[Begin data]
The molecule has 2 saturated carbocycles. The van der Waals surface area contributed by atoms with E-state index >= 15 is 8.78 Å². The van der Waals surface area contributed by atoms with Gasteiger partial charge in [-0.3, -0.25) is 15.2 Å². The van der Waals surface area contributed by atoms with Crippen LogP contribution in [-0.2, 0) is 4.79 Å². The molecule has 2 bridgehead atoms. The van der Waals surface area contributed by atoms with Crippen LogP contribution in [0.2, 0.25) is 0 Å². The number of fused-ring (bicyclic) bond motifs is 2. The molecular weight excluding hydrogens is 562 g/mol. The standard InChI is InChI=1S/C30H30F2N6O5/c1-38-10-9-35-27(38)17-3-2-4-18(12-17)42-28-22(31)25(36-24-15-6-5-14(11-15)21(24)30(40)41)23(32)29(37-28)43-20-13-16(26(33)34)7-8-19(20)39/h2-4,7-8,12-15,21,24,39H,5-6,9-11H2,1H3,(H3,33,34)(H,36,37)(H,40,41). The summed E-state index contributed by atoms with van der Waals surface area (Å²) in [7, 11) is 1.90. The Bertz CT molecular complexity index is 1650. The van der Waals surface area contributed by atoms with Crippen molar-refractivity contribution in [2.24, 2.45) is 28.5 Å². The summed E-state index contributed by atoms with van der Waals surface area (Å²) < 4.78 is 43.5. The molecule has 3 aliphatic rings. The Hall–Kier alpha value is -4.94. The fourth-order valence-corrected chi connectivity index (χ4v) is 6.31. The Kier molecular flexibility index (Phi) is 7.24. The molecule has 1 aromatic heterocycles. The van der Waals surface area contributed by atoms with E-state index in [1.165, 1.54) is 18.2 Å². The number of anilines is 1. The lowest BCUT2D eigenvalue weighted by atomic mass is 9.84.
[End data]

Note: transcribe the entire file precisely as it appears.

The molecule has 2 saturated carbocycles. The van der Waals surface area contributed by atoms with E-state index >= 15 is 8.78 Å². The van der Waals surface area contributed by atoms with Gasteiger partial charge in [-0.3, -0.25) is 15.2 Å². The van der Waals surface area contributed by atoms with Crippen LogP contribution in [-0.2, 0) is 4.79 Å². The molecule has 2 bridgehead atoms. The van der Waals surface area contributed by atoms with Crippen LogP contribution in [0.2, 0.25) is 0 Å². The number of fused-ring (bicyclic) bond motifs is 2. The molecular weight excluding hydrogens is 562 g/mol. The standard InChI is InChI=1S/C30H30F2N6O5/c1-38-10-9-35-27(38)17-3-2-4-18(12-17)42-28-22(31)25(36-24-15-6-5-14(11-15)21(24)30(40)41)23(32)29(37-28)43-20-13-16(26(33)34)7-8-19(20)39/h2-4,7-8,12-15,21,24,39H,5-6,9-11H2,1H3,(H3,33,34)(H,36,37)(H,40,41). The summed E-state index contributed by atoms with van der Waals surface area (Å²) in [7, 11) is 1.90. The Bertz CT molecular complexity index is 1650. The van der Waals surface area contributed by atoms with Crippen molar-refractivity contribution in [2.24, 2.45) is 28.5 Å². The summed E-state index contributed by atoms with van der Waals surface area (Å²) < 4.78 is 43.5. The molecule has 3 aliphatic rings. The Hall–Kier alpha value is -4.94. The fourth-order valence-corrected chi connectivity index (χ4v) is 6.31. The Kier molecular flexibility index (Phi) is 7.24. The molecule has 1 aromatic heterocycles. The van der Waals surface area contributed by atoms with E-state index in [1.165, 1.54) is 18.2 Å². The number of anilines is 1. The lowest BCUT2D eigenvalue weighted by atomic mass is 9.84.